Can Hamsters Eat Broccoli: Raw or Cooked?

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Can Hamsters Eat Broccoli: Raw or Cooked?

Broccoli is an edible green plant, belonging to the cabbage family. It has a large flowering top and is a type of vegetable consumed all over the world.

Can hamsters eat broccoli? Giving broccoli to hamsters is completely safe. However, as they say, too much of anything is bad and broccoli must be served in small quantities. It should also be noted that it would be better not to serve them more than 2 times a week.

Most hamsters would love a diet that includes broccoli, but as with everything, there are always exceptions.

A fruit and vegetable diet for your hamster

As with humans or other animals, too much variation in diet can upset hamsters. The first time you bring your little pet home, be sure to offer it the same food it was offered at the pet store for at least the first week. Over time, you can slowly and steadily introduce new foods.

Pellets, concentrated food, and seed mixes are common foods that must be included. However, it must be complemented with fresh fruit and vegetables. Broccoli, peas, carrots, turnips are all safe foods.

Make sure they are offered in small quantities and leftovers are cleaned out of the cage regularly. Including lots of fresh water in your diet is also necessary. It would be recommended to change the water every day.

Can hamsters eat broccoli?

Yes, hamsters can eat broccoli. They can eat steamed or raw broccoli. Conversely, given the texture of broccoli, they can be a nice break from the usual crunchy hamster food. To make steamed broccoli, heat it in a clean microwave and add a couple of teaspoons of water. This for about 3 minutes.

The broccoli is a good source of vitamins such as E, K, and C that hamsters can get even by eating pellets. So you should try to maintain a certain balance, as an excessive source of vitamins could lead to diarrhea and weight loss.

Things to know about broccoli

Broccoli is a type of vegetable belonging to the Brassicaceae family (Brassica oleracea variant italica) . It is a large flower and is usually green in color. When looked closely, it appears to have a tree structure and has thick edible stems that branch out of it. Reminiscent of cauliflower, which comes from a different grower group, but of the same species.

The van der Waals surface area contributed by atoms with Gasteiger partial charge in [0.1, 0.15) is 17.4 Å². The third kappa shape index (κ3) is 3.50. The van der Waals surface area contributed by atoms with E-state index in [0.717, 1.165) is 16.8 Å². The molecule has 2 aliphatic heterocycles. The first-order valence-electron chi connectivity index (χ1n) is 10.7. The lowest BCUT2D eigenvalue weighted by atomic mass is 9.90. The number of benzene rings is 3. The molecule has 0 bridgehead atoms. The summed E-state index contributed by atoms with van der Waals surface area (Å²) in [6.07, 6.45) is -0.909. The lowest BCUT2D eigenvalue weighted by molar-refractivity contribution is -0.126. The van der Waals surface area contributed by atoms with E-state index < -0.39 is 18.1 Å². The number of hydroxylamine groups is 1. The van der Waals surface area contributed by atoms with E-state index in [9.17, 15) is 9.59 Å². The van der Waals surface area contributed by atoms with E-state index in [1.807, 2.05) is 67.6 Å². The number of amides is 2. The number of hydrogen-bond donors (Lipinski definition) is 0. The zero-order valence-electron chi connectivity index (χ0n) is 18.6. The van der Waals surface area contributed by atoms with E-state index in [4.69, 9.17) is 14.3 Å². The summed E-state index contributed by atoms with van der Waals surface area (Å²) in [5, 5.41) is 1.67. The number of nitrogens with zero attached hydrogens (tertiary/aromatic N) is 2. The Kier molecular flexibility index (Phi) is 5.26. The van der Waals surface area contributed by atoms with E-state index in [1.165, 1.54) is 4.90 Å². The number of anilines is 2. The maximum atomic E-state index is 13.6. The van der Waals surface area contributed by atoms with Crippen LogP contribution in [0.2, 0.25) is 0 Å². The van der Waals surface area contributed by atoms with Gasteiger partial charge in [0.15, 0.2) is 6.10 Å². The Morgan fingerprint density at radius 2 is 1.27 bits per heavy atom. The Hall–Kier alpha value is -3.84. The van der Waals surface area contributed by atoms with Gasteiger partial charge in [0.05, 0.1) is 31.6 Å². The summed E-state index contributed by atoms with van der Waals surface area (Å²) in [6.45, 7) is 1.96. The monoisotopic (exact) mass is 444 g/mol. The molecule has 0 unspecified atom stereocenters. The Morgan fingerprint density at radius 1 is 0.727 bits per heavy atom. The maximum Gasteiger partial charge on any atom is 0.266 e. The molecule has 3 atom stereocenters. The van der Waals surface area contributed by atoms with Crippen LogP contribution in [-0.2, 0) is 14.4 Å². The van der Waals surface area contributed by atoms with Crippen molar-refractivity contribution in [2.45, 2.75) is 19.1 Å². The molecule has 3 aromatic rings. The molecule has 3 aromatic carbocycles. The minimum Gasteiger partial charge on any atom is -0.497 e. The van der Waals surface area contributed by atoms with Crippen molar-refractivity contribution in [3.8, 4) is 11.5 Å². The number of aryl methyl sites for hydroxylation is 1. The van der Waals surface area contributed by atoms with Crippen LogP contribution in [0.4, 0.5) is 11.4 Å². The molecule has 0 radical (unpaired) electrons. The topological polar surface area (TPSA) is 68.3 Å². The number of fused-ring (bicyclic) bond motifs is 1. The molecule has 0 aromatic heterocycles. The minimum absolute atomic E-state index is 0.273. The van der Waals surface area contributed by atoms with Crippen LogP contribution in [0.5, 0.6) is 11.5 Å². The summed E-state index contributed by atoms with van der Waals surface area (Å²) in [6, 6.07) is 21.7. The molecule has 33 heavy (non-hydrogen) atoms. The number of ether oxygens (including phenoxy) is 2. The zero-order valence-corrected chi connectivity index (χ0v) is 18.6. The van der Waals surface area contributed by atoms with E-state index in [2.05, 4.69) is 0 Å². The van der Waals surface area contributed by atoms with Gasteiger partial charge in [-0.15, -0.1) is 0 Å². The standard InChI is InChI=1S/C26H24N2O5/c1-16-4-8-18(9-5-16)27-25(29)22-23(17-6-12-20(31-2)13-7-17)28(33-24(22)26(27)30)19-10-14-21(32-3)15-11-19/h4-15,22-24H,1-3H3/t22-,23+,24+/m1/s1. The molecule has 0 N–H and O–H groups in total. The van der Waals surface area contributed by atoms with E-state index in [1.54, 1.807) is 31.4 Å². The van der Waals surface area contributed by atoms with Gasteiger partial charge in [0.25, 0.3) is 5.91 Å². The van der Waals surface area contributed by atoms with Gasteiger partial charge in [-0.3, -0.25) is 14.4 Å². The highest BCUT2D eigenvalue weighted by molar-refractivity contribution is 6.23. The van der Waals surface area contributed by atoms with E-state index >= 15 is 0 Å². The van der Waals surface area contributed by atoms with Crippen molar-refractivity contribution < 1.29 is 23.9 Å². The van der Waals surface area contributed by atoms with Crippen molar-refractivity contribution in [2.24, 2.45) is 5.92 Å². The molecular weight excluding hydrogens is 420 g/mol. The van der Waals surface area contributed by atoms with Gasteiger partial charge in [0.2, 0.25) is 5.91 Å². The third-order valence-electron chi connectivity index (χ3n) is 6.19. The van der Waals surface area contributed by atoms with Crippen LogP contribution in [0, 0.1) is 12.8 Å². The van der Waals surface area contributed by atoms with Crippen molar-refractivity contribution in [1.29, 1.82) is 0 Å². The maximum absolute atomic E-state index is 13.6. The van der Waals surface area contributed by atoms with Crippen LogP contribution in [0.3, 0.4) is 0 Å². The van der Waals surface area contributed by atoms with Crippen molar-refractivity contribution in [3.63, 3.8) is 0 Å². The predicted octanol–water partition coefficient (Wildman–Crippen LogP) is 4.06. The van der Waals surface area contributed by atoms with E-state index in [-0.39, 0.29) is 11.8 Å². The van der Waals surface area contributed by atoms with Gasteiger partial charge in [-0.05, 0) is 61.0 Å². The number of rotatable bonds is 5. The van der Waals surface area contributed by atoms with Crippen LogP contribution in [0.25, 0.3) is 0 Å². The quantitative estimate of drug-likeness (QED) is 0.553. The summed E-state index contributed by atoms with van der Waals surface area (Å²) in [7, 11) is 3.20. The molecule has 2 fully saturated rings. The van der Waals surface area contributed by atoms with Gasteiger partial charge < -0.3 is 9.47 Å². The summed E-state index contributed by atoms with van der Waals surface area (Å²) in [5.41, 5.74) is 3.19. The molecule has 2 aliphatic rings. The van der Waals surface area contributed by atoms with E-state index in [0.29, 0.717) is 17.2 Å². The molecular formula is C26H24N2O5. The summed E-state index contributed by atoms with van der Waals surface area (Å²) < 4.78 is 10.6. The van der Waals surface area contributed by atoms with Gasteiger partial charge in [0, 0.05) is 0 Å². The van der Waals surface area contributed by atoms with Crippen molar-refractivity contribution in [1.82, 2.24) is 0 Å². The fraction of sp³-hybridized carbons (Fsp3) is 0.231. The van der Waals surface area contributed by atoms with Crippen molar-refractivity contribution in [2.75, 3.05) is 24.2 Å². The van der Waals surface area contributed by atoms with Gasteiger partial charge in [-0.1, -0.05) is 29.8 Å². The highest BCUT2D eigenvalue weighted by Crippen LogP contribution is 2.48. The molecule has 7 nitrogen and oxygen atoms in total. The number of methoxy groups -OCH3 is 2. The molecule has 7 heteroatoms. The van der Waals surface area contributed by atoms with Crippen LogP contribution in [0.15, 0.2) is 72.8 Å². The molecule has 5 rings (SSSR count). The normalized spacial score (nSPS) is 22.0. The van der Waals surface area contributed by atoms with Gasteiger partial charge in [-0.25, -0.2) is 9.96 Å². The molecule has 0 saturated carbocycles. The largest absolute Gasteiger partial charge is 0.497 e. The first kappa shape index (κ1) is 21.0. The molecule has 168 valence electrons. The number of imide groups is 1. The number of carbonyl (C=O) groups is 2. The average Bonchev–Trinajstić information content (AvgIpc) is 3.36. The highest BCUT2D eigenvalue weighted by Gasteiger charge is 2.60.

They possess a high number of nutrients and vitamins A, C, D and beta-carotene . Broccoli also contains folic acid, chromium, calcium, and fiber. It might come as a surprise to know that broccoli has over 33 compounds that help prevent cancer.

When cooked, they release indole, which is a cancer-fighting enzyme. They also contain several phytochemicals that have the ability to block carcinogens from forming and limit attacks on cells. Finally, they have the ability to build enzymes that destroy carcinogens.

Dangers of Feeding Hamsters with Broccoli

It is advisable not to add any seasoning to steamed broccoli, such as butter, pepper, garlic, or salt. In fact, even a small amount of butter could lead to excessive weight gain in hamsters.

On the other hand, adding salt could lead to sodium ion poisoning. Spices like pepper or anything else as long as it’s spicy could upset its stomach, while garlic is naturally toxic and should always be avoided.

Steamed broccoli should be offered in moderation. If raw, the only precaution you need to take is not to overdo the quantities and only twice a week.

What if my hamster doesn’t like broccoli?

If it likes them then that’s fine, otherwise, there’s nothing to worry about. The pellet is already enough to supply it with all the vitamins and minerals it needs.

Additionally, there are different types of food that broccoli could be substituted for. Since broccoli is a vitamin-rich type of vegetable, it is always a good choice, but there are plenty of other options that could provide the same benefits to your hamster.

This article is purely informative, at Shelterapet we do not have the right to prescribe veterinary treatments or make any type of diagnosis. We encourage you to take your pet to the vet in case of any kind of discomfort.

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About Amanda

Passionate about animals, Amanda draws her expertise from her training as an educator, pet behaviorist as well as her extensive experience with animal owners. A specialist in dog and cat behavior, Amanda continues to learn about our four-legged companions by studying veterinary reference books but also university research sites (UCD, Utrecht, Cambridge, Cornell, etc..)

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